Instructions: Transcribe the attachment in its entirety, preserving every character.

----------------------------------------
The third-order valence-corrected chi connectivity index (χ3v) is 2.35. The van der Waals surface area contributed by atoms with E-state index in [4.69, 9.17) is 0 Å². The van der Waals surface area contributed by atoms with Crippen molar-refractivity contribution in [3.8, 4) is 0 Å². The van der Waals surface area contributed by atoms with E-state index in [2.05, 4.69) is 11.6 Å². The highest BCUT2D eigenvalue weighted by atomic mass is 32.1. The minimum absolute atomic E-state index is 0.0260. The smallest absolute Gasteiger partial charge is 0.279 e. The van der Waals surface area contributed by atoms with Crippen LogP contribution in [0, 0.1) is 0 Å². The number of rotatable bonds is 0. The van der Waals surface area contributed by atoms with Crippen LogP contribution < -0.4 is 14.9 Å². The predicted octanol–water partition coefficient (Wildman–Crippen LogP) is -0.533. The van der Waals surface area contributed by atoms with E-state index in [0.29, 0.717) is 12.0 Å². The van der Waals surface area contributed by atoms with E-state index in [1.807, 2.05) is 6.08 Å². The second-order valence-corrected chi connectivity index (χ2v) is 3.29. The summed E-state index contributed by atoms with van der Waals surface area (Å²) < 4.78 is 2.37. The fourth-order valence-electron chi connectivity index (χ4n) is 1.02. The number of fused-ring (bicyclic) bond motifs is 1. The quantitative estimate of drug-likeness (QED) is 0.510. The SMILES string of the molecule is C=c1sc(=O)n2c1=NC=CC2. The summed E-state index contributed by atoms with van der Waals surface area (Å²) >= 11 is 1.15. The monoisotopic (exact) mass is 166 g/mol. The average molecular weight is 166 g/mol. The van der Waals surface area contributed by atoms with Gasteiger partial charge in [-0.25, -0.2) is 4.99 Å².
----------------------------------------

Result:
The third-order valence-corrected chi connectivity index (χ3v) is 2.35. The van der Waals surface area contributed by atoms with E-state index in [4.69, 9.17) is 0 Å². The van der Waals surface area contributed by atoms with Crippen molar-refractivity contribution in [3.8, 4) is 0 Å². The van der Waals surface area contributed by atoms with E-state index in [2.05, 4.69) is 11.6 Å². The highest BCUT2D eigenvalue weighted by atomic mass is 32.1. The minimum absolute atomic E-state index is 0.0260. The smallest absolute Gasteiger partial charge is 0.279 e. The van der Waals surface area contributed by atoms with Crippen LogP contribution in [0, 0.1) is 0 Å². The number of rotatable bonds is 0. The van der Waals surface area contributed by atoms with Crippen LogP contribution < -0.4 is 14.9 Å². The predicted octanol–water partition coefficient (Wildman–Crippen LogP) is -0.533. The van der Waals surface area contributed by atoms with E-state index in [0.29, 0.717) is 12.0 Å². The van der Waals surface area contributed by atoms with E-state index in [1.807, 2.05) is 6.08 Å². The second-order valence-corrected chi connectivity index (χ2v) is 3.29. The summed E-state index contributed by atoms with van der Waals surface area (Å²) < 4.78 is 2.37. The fourth-order valence-electron chi connectivity index (χ4n) is 1.02. The number of fused-ring (bicyclic) bond motifs is 1. The quantitative estimate of drug-likeness (QED) is 0.510. The SMILES string of the molecule is C=c1sc(=O)n2c1=NC=CC2. The summed E-state index contributed by atoms with van der Waals surface area (Å²) >= 11 is 1.15. The monoisotopic (exact) mass is 166 g/mol. The average molecular weight is 166 g/mol. The van der Waals surface area contributed by atoms with Gasteiger partial charge in [-0.25, -0.2) is 4.99 Å².